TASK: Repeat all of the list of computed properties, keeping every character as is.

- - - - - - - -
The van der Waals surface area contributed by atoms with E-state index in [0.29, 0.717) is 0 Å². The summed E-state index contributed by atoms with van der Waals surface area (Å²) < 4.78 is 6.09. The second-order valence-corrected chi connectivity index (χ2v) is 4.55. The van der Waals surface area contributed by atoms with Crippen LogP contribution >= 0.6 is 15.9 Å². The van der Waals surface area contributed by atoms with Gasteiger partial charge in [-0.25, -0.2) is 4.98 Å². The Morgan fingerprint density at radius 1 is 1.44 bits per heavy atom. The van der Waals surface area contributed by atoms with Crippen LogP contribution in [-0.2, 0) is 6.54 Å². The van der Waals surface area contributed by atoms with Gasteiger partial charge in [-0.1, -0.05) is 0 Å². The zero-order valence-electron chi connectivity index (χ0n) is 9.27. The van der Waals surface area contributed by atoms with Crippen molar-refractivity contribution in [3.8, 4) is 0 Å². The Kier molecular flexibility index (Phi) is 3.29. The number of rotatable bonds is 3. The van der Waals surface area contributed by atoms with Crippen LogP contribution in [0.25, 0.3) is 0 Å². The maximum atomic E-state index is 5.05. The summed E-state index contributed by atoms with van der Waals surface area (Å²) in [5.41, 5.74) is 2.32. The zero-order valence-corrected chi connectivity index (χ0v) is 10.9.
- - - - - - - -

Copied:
The van der Waals surface area contributed by atoms with E-state index in [0.29, 0.717) is 0 Å². The summed E-state index contributed by atoms with van der Waals surface area (Å²) < 4.78 is 6.09. The second-order valence-corrected chi connectivity index (χ2v) is 4.55. The van der Waals surface area contributed by atoms with Crippen LogP contribution >= 0.6 is 15.9 Å². The van der Waals surface area contributed by atoms with Gasteiger partial charge in [-0.25, -0.2) is 4.98 Å². The Morgan fingerprint density at radius 1 is 1.44 bits per heavy atom. The van der Waals surface area contributed by atoms with Crippen LogP contribution in [-0.2, 0) is 6.54 Å². The van der Waals surface area contributed by atoms with Gasteiger partial charge in [-0.1, -0.05) is 0 Å². The zero-order valence-electron chi connectivity index (χ0n) is 9.27. The van der Waals surface area contributed by atoms with Crippen molar-refractivity contribution in [3.8, 4) is 0 Å². The Kier molecular flexibility index (Phi) is 3.29. The number of rotatable bonds is 3. The van der Waals surface area contributed by atoms with Crippen LogP contribution in [0.25, 0.3) is 0 Å². The maximum atomic E-state index is 5.05. The summed E-state index contributed by atoms with van der Waals surface area (Å²) in [5.41, 5.74) is 2.32. The zero-order valence-corrected chi connectivity index (χ0v) is 10.9.